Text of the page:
Turkish celebrities show their colors ahead of referendum
NAZLAN ERTAN NAZLAN ERTANTurks today, residents of a country long-defined by polarization, think in black and white when it comes to politics – a sharp contrast to the hues of gray they take in their daily life and on declarations, be it on tax returns or the number of languages they speak. Thus, it is hardly surprising that the different opinion polls conducted on how people will vote in the constitutional referendum agree that about 87 percent of the voters know already how they will vote.
With three months until the referendum, the campaigns on both sides appear no more than preaching to the converted. Far from being informative, they are laden with clichés, promises of grandeur and mutual mud-slinging. To an admirer of Charles Dickens, the campaigns sound very much like they are invoking ghosts:
The naysayers evoke the ghost of the past – the legacy of Turkey’s founder, Mustafa Kemal Atatürk – and the aye-sayers evoke the ghost of future, with dreams of the new Turkey, united under a strong leadership, strong economy and strong protection against its enemies, whoever and wherever these dark characters are.
But one cannot run campaigns on ghosts alone, so the aye camp of Justice and Development Party (AKP) European Volunteers has already started doing what it does best: start a social media campaign based on celebrity endorsement. In the last 48 hours, a number of celebrities and celebrity-wannabes have started a chain reaction on Twitter under the hashtag #bendevarım or #ijoinin.
So football stars such as Rıdvan Dilmen and Arda Turan, as well as teenage heartthrob Muraz Boz, all gave us a glimpse of their political position – not to mention their gaudy couches and awful shirts they wore at their leisure. The short videos showed them explaining why they were going to say yes, and called on a fellow “celebrity” to join in. “Our country is passing through a difficult time – we are launching a new war of independence. We want a strong Turkey. I am in. Are you in Arda?” said the visual that has shown the image of Dilmen.
No sooner had the campaign started than the naysayers responded with a campaign against the celebrities who said “yes.” Referring to Dilmen’s nickname on the football pitch, the Twitterati posted “Do not be tempted by the Devil. Vote No.” The anti-yes celebrities campaign put together Turkey’s least-liked people together and added make-believe text: “I beat up the relatives of the workers who died in a gas explosion in Soma. No legal action was taken. I’m saying ‘yes’ to a strong president,” said a poster featuring the photo of an adviser of President Recep Tayyip Erdoğan.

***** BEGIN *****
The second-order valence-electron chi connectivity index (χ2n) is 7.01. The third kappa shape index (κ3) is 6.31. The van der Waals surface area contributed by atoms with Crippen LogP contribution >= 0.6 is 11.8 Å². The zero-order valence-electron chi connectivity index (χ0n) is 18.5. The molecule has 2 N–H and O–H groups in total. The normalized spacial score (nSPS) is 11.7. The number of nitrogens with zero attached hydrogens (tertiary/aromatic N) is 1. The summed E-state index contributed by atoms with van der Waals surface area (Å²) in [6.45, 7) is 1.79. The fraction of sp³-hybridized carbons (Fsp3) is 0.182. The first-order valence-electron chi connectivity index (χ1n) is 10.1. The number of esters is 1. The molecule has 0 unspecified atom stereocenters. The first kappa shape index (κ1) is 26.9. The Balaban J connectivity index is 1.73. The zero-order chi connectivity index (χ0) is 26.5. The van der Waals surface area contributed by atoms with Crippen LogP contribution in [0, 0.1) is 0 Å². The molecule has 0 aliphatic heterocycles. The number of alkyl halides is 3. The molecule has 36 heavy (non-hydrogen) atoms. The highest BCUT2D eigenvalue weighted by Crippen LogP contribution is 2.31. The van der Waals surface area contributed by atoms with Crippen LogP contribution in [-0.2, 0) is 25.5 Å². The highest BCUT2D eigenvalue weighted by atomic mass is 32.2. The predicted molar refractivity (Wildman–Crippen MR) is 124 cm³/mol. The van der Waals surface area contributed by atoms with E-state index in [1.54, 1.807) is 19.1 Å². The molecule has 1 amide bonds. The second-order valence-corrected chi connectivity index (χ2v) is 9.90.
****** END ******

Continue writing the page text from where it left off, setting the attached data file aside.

“What we see is a lynching for expressing an opinion,” said Dilmen. “I believe in what I said and I was accused of sucking up to the president. I was insulted and threatened on social media.”
Dilmen’s bitter lament that he was “lynched” came in the wake of an attempted arrest of several young people in Istanbul, who sang a song “Say No” on a ferry in Istanbul. The police attempted to take the young people into custody on the grounds that the song “might contain insults to the president,” but the fellow passengers on the boast stepped in, claiming that they had no complaints that would justify an arrest. Earlier this week, Turkish actress Meltem Cumbul said she would vote no – a lone-wolf initiative that was not linked to any party.
Some of the acid tongues in the traditional and social media seem united in the belief that the opposition will not even be able to come up with a sharp and snappy campaign to oppose the constitutional changes, let alone execute such a campaign on the ground. Ask the average Turk what they remember from the opposition speeches during the constitutional debate, and a small percentage of the informed will cite the speech of Deniz Baykal, the ex-chair of the Republican People’s Party (CHP), and Aylin Nazlıaka, who handcuffed herself to the rostrum. If what people remember on behalf of the CHP is a speech by its ousted leader and a show by an expelled ex-deputy, the party should be very concerned about what it can do on the campaign trail.
We are in the early stages of a campaign – perhaps one of the sides will be able to come up with a clear, factual and inspiring campaign. But by then, the people might have already firmly made up their minds.